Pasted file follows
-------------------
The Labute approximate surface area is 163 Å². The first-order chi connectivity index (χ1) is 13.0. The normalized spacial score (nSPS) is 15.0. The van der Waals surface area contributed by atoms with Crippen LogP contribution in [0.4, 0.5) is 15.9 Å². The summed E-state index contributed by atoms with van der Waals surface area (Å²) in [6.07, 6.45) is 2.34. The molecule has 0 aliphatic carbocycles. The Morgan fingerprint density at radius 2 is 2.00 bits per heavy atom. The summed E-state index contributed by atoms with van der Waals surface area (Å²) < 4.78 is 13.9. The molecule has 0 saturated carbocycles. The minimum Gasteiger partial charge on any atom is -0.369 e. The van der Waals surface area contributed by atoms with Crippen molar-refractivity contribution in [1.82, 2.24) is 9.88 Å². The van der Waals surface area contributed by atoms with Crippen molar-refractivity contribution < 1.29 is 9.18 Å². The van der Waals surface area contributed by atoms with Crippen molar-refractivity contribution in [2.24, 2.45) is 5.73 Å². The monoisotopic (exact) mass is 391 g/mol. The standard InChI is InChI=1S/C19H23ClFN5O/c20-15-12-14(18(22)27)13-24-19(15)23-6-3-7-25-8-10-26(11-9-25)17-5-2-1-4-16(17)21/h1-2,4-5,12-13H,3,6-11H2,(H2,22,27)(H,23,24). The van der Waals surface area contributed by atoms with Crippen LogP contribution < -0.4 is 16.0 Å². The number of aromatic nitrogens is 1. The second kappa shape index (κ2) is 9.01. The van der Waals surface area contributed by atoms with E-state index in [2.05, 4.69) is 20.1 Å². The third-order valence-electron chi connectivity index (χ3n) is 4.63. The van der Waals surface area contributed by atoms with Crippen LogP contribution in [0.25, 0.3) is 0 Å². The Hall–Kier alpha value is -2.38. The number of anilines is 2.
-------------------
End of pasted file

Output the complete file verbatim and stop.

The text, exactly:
The Labute approximate surface area is 163 Å². The first-order chi connectivity index (χ1) is 13.0. The normalized spacial score (nSPS) is 15.0. The van der Waals surface area contributed by atoms with Crippen LogP contribution in [0.4, 0.5) is 15.9 Å². The summed E-state index contributed by atoms with van der Waals surface area (Å²) in [6.07, 6.45) is 2.34. The molecule has 0 aliphatic carbocycles. The Morgan fingerprint density at radius 2 is 2.00 bits per heavy atom. The summed E-state index contributed by atoms with van der Waals surface area (Å²) < 4.78 is 13.9. The molecule has 0 saturated carbocycles. The minimum Gasteiger partial charge on any atom is -0.369 e. The van der Waals surface area contributed by atoms with Crippen molar-refractivity contribution in [1.82, 2.24) is 9.88 Å². The van der Waals surface area contributed by atoms with Crippen molar-refractivity contribution < 1.29 is 9.18 Å². The van der Waals surface area contributed by atoms with Crippen molar-refractivity contribution in [2.24, 2.45) is 5.73 Å². The monoisotopic (exact) mass is 391 g/mol. The standard InChI is InChI=1S/C19H23ClFN5O/c20-15-12-14(18(22)27)13-24-19(15)23-6-3-7-25-8-10-26(11-9-25)17-5-2-1-4-16(17)21/h1-2,4-5,12-13H,3,6-11H2,(H2,22,27)(H,23,24). The van der Waals surface area contributed by atoms with Crippen LogP contribution < -0.4 is 16.0 Å². The number of aromatic nitrogens is 1. The second kappa shape index (κ2) is 9.01. The van der Waals surface area contributed by atoms with E-state index in [2.05, 4.69) is 20.1 Å². The third-order valence-electron chi connectivity index (χ3n) is 4.63. The van der Waals surface area contributed by atoms with Crippen LogP contribution in [0.25, 0.3) is 0 Å². The Hall–Kier alpha value is -2.38. The number of anilines is 2.